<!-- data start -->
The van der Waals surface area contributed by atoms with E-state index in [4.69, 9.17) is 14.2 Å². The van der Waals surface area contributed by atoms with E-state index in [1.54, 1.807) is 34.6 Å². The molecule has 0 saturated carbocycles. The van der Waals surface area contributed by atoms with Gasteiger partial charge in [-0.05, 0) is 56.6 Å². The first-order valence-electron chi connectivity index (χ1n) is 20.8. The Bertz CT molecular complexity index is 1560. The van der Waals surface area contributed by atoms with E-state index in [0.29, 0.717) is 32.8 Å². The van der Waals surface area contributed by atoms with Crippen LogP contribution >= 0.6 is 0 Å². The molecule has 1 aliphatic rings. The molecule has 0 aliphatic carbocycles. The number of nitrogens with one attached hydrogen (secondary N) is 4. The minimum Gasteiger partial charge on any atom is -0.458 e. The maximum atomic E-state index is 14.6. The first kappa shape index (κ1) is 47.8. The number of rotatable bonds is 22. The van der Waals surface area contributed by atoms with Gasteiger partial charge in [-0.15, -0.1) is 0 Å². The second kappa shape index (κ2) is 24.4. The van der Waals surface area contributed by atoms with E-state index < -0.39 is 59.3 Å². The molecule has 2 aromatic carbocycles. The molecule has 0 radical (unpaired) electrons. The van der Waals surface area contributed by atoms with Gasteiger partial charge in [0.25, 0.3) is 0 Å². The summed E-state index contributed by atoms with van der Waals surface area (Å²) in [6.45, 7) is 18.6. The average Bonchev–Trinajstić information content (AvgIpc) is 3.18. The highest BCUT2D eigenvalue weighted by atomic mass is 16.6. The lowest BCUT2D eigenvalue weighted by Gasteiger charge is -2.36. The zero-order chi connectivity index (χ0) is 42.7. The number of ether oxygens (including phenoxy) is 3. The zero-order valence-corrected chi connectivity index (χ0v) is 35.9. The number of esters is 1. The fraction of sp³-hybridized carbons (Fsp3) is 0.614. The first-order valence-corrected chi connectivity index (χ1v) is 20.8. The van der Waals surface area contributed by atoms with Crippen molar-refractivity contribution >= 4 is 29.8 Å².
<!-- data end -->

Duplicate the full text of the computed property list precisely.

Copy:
The van der Waals surface area contributed by atoms with E-state index in [4.69, 9.17) is 14.2 Å². The van der Waals surface area contributed by atoms with E-state index in [1.54, 1.807) is 34.6 Å². The molecule has 0 saturated carbocycles. The van der Waals surface area contributed by atoms with Gasteiger partial charge in [-0.05, 0) is 56.6 Å². The first-order valence-electron chi connectivity index (χ1n) is 20.8. The Bertz CT molecular complexity index is 1560. The van der Waals surface area contributed by atoms with E-state index in [0.29, 0.717) is 32.8 Å². The van der Waals surface area contributed by atoms with Crippen LogP contribution >= 0.6 is 0 Å². The molecule has 1 aliphatic rings. The molecule has 0 aliphatic carbocycles. The number of nitrogens with one attached hydrogen (secondary N) is 4. The minimum Gasteiger partial charge on any atom is -0.458 e. The maximum atomic E-state index is 14.6. The first kappa shape index (κ1) is 47.8. The number of rotatable bonds is 22. The van der Waals surface area contributed by atoms with Gasteiger partial charge in [-0.15, -0.1) is 0 Å². The second kappa shape index (κ2) is 24.4. The van der Waals surface area contributed by atoms with E-state index < -0.39 is 59.3 Å². The molecule has 2 aromatic carbocycles. The molecule has 0 radical (unpaired) electrons. The van der Waals surface area contributed by atoms with Gasteiger partial charge in [0.25, 0.3) is 0 Å². The summed E-state index contributed by atoms with van der Waals surface area (Å²) in [6.45, 7) is 18.6. The average Bonchev–Trinajstić information content (AvgIpc) is 3.18. The highest BCUT2D eigenvalue weighted by atomic mass is 16.6. The lowest BCUT2D eigenvalue weighted by Gasteiger charge is -2.36. The zero-order chi connectivity index (χ0) is 42.7. The number of ether oxygens (including phenoxy) is 3. The zero-order valence-corrected chi connectivity index (χ0v) is 35.9. The number of esters is 1. The fraction of sp³-hybridized carbons (Fsp3) is 0.614. The first-order valence-corrected chi connectivity index (χ1v) is 20.8. The van der Waals surface area contributed by atoms with Crippen molar-refractivity contribution >= 4 is 29.8 Å².